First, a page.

Jonathan Schofield and a new plan to fix a flawed memorial
He might be an internationally renowned artist but Jeremy Deller has been ditched by the Peterloo Memorial Access Campaign. As we reported here Manchester City Council, after consulting the artist, held up their hands, and in their report more or less said, "hey, we’ve tried to work out ways to make the memorial accessible to disabled people but there’s nothing we can do, very sorry, but you know what, lessons have been learned".
I think it’s time for the people of Manchester to sort this out
The background to this is simple. In 2019 a million-pound memorial was unveiled to mark the famous incident in August 1819 when mounted yeomanry charged a peaceful protest which had gathered to complain about the lack of Parliamentary representation and to call for universal male suffrage. 18 people were killed and hundreds were injured. Known as the Peterloo Massacre it has become, over the years, a generalised symbol representing social justice and equal rights.
The problem was Jeremy Deller’s work when it was revealed had left out the equal rights bit. The stepped design was meant to evoke, or even be used as, a sort of raised speaking mound. The problem was it was impossible for disabled people to scale. So much for social justice.
After almost two years of talking to Jeremy Deller and architects the council, last week, decided nothing could be done to improve access. This non-plan was supposed to have been endorsed at a council meeting on 22 June. But it didn’t work out like that. Campaigners won a reprieve.
As the Peterloo Memorial Access Campaign say: ‘After lobbying from our campaign, Manchester City Council reversed its decision that nothing can be done to make the Peterloo Memorial accessible and that “no alterations will be made to the original design". The decision to change tack and work with campaigners on a new design was met with a ripple of applause by local councillors and delight by local campaigners. The City Council are hoping to meet campaigners as early as next week.”
Mark Todd, of Peterloo Memorial Access Campaign, puts it more bluntly: “We tried to work with the artist Jeremy Deller on a solution but frankly his heart (and his art) wasn’t in it. I think it’s time for the people of Manchester to sort this out and give us a fitting memorial to those who fought and died for equality back in 1819. We believe that our proposal, titled The March to Peterloo!, will make that possible.”
Working with an architect the campaigners have come up with an artful ramp. It looks good and more to the point looks like it should work.
Previous solutions have looked clumsy. The March to Peterloo ramp wants to avoid that, thus it attempts to be “delicate in appearance and keeps its interface with the existing memorial to a minimum. The ramp should not be supported by a plethora of bulky, stilt like supports. Rather the design should seek to reduce the number of columns required.”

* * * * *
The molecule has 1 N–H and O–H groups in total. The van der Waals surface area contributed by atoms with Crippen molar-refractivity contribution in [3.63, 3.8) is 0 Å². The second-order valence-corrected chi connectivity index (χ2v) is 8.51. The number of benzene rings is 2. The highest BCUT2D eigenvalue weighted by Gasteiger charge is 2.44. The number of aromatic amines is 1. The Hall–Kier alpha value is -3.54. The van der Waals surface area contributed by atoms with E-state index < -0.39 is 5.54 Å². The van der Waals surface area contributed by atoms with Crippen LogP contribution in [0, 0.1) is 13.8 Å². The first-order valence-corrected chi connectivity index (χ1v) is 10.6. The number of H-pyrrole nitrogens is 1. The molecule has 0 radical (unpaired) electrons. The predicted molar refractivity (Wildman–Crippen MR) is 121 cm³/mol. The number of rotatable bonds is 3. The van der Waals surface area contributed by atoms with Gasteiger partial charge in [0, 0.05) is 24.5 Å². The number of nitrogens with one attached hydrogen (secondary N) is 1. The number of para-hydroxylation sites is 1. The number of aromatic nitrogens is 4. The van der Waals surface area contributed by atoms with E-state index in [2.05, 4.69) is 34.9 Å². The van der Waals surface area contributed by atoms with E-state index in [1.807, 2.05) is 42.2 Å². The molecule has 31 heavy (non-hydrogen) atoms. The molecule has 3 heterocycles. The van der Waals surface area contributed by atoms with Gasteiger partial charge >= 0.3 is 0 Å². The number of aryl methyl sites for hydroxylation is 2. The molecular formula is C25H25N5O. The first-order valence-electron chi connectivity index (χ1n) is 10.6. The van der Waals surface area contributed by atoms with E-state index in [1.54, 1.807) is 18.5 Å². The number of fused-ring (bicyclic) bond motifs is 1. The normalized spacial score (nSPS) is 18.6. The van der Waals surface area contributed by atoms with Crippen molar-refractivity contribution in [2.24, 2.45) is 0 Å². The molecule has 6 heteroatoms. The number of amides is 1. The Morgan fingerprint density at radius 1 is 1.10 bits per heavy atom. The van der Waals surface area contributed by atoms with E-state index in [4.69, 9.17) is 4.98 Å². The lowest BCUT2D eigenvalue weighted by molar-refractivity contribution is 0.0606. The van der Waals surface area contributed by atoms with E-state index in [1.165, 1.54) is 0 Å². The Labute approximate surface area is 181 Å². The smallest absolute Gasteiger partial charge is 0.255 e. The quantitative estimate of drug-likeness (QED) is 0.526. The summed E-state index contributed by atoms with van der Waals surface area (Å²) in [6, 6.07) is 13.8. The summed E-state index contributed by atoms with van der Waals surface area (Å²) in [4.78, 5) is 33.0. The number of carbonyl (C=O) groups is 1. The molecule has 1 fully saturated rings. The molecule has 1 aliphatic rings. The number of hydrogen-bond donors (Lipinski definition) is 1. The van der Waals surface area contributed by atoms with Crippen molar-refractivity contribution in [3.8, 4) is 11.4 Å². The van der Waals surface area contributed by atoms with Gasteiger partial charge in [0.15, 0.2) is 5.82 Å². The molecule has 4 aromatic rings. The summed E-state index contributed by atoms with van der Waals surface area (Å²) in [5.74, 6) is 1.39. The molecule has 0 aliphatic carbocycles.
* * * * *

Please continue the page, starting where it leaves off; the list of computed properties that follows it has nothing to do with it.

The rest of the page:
This idea need not take up too much of Manchester Central’s forecourt either wrapping itself around the memorial from east to south before sweeping north to the top of the Deller design.
The campaigners also want to describe Peterloo in a more engaging and colourful manner. The present memorial is curiously passive. The idea they put forward of a timeline covering the events of that day in August 1819 running up the surface of the new ramp is excellent.
There are ideas to let technology do some work too.
“We believe the timeline could broadcast as people run their hand along one of the handrails or a recording could be played of different sounds of the day including the general noise of the crowd; cavalry charging; speeches; rallying cries. [Another idea would be for] words of importance to Peterloo such as "Liberty" to light up at night on the underside of the ramp. This could be done using gobos or projections. The same system could be used to light up the memorial at night.”
There are big hurdles in front of the campaigners before any changes and improvements can be made. Councillors and the city will have to buy into the idea and approve the plans. That’s the first problem to overcome. The second problem might be harder again. Funds will have to be raised to complete the work as it seems there will be no council money involved.
Yet, what the campaigners are doing here is important.
Citizens must be active and not cede all the initiative to councils, agencies and other ‘official’ organisations but when the cause is right, or one in which they firmly believe, they should take responsibility for it themselves. After all that’s what the people who gathered at Peterloo were doing 202 years ago. Good luck to the Peterloo Memorial Access Campaign and let's wish all the best for a successful March to Peterloo.
Jonathan Schofield is a writer and tour guide in Manchester. He will be doing a Peterloo Massacre tour later in the year on the anniversary, Monday 16 August. A full list of his Manchester tours is available.
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